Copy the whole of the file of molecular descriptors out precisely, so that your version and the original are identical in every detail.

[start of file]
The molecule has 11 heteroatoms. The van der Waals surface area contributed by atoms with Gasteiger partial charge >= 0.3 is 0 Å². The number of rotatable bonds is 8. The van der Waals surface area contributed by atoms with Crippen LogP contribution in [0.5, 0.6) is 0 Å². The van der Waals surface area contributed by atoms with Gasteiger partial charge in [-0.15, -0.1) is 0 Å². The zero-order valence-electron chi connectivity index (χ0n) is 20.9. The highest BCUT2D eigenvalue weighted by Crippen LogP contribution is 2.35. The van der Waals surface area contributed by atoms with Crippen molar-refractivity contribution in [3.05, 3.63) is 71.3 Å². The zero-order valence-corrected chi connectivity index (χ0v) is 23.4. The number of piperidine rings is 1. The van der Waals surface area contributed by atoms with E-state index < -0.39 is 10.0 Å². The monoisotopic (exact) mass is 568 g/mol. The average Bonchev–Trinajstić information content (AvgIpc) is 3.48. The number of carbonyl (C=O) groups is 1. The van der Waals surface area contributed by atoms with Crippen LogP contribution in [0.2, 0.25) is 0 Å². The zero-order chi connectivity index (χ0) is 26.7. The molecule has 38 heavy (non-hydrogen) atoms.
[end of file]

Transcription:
The molecule has 11 heteroatoms. The van der Waals surface area contributed by atoms with Gasteiger partial charge >= 0.3 is 0 Å². The number of rotatable bonds is 8. The van der Waals surface area contributed by atoms with Crippen LogP contribution in [0.5, 0.6) is 0 Å². The van der Waals surface area contributed by atoms with Gasteiger partial charge in [-0.15, -0.1) is 0 Å². The zero-order valence-electron chi connectivity index (χ0n) is 20.9. The highest BCUT2D eigenvalue weighted by Crippen LogP contribution is 2.35. The van der Waals surface area contributed by atoms with Crippen molar-refractivity contribution in [3.05, 3.63) is 71.3 Å². The zero-order valence-corrected chi connectivity index (χ0v) is 23.4. The number of piperidine rings is 1. The van der Waals surface area contributed by atoms with E-state index < -0.39 is 10.0 Å². The monoisotopic (exact) mass is 568 g/mol. The average Bonchev–Trinajstić information content (AvgIpc) is 3.48. The number of carbonyl (C=O) groups is 1. The van der Waals surface area contributed by atoms with Crippen LogP contribution in [0.2, 0.25) is 0 Å². The zero-order chi connectivity index (χ0) is 26.7. The molecule has 38 heavy (non-hydrogen) atoms.